If you asked John if he is willing to give up £6,000 a year in his current account that he presently does not need and instead have £10,264.15 or £10,473.61in his bank account when he is retired, what would he say?  He can’t say we’ll invest that money to get a better overall return, as most investments will be available in the pension.

But what about Entrepreneurs' Relief, would it not be more efficient to leave the money in the business and benefit from this on sale of the company?

Entrepreneurs' Relief is only chargeable at 10% and was reduced to £1m from 11 March 2020, it was also renamed Business Asset Disposal Relief (BADR). As such it would appear that this would be the most efficient way to extract the profit from the business (should the business qualify for this), as any profits left in the business when it is sold will only be taxed at 10%. So would that be cheaper?

It’s important to remember that the profits retained by the business will have already been subject to corporation tax.

Therefore, all things being equal the retained profit is “capital gain” and the BADR  effectively applies 10% taxation to 81% of each year’s profit (as a minimum assuming the small profits rate applies). So the effective rate of taxation is 27.1%, or to compare this to the above table per £1,000 in the business you will receive £729 back.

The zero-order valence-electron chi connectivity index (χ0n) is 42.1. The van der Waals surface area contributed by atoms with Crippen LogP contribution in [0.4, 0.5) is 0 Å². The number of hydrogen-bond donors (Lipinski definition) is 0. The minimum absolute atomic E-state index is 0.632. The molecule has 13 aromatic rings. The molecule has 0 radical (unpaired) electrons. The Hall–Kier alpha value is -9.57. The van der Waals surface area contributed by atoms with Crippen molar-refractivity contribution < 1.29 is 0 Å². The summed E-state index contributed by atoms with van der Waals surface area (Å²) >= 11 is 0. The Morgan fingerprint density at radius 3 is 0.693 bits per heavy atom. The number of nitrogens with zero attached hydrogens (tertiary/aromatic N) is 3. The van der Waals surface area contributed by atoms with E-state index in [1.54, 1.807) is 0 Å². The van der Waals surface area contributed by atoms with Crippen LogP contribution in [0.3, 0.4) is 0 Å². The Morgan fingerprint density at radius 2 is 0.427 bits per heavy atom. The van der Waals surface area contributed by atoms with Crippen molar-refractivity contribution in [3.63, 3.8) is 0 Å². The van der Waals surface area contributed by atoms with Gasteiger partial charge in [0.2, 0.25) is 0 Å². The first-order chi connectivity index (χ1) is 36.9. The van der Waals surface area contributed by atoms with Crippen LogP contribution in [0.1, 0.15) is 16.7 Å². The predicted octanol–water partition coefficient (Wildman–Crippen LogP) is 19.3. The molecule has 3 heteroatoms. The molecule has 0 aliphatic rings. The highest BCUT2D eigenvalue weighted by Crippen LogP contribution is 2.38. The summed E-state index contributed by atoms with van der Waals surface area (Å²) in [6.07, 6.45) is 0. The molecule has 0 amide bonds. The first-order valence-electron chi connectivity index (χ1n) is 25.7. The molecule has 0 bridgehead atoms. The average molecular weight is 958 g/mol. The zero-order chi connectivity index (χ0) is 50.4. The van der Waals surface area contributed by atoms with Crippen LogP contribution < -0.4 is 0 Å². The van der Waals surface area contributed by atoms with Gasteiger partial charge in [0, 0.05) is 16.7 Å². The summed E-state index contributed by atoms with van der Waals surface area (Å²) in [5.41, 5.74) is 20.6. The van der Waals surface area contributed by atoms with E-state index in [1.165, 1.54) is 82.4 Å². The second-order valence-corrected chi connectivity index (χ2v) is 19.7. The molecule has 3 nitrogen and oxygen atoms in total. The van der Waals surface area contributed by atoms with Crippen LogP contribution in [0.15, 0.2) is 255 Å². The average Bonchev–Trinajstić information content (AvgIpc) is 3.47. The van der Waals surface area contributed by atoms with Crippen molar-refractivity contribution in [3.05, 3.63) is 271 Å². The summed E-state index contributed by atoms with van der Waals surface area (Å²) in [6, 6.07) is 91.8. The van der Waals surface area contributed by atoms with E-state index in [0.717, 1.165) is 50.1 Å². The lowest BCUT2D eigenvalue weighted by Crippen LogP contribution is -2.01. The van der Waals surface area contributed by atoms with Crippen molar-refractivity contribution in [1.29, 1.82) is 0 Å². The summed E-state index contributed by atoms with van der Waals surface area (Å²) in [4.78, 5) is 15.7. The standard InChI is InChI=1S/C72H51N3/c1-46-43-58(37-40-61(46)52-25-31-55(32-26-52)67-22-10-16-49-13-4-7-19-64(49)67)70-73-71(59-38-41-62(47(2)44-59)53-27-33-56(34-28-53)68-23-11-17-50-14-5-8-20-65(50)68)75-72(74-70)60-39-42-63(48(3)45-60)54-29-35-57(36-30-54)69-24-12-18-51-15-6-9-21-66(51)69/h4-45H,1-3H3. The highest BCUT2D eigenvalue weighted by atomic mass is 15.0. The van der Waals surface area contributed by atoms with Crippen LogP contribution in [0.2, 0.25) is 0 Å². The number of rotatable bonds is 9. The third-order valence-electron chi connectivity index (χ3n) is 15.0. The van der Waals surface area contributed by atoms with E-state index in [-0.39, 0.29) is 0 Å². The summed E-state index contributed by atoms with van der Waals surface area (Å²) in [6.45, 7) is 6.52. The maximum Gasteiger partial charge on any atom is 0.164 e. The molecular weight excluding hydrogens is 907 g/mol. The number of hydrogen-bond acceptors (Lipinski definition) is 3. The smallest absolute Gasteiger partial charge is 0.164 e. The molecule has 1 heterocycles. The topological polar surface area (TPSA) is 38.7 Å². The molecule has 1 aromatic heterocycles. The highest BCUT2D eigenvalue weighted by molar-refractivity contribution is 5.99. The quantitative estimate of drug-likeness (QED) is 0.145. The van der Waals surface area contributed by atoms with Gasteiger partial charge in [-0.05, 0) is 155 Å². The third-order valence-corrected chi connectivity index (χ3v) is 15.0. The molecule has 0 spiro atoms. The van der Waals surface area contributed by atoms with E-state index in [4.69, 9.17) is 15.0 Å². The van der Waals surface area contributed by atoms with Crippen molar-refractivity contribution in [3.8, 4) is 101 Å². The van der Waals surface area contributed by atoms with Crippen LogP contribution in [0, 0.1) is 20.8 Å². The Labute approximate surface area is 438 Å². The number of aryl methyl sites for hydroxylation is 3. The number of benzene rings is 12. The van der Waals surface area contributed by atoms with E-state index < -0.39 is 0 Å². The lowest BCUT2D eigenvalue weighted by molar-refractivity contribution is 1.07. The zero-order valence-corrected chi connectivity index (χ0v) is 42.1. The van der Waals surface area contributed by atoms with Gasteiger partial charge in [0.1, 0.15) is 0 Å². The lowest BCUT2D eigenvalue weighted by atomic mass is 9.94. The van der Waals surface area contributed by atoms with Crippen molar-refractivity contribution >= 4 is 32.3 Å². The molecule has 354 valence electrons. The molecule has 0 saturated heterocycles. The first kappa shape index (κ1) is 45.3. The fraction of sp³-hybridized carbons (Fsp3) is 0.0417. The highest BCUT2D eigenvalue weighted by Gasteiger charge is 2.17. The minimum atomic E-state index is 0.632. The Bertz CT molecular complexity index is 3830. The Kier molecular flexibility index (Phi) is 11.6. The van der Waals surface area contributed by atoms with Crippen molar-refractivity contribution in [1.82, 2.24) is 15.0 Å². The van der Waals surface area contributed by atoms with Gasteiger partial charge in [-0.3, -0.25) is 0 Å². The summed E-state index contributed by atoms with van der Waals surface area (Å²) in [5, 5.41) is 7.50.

As can be seen from the above table, if the business owner is likely to be a basic rate taxpayer in retirement, then pension contributions clearly win. For a higher rate taxpayer this results in a marginally higher rate of tax on the pension (30%), against 27.1% tax using Entrepreneurs' Relief. For an additional rate taxpayer in retirement this would appear to make no sense.

However, pensions have another distinct advantage. Many people see their business as their pension but having your business as your pension has many downsides, it is available to creditors, it may not be sellable at the right time etc. etc. etc. In fact do any of your other clients have all their retirement funds riding on an investment in a single private equity? I’d suggest the answer to that is no.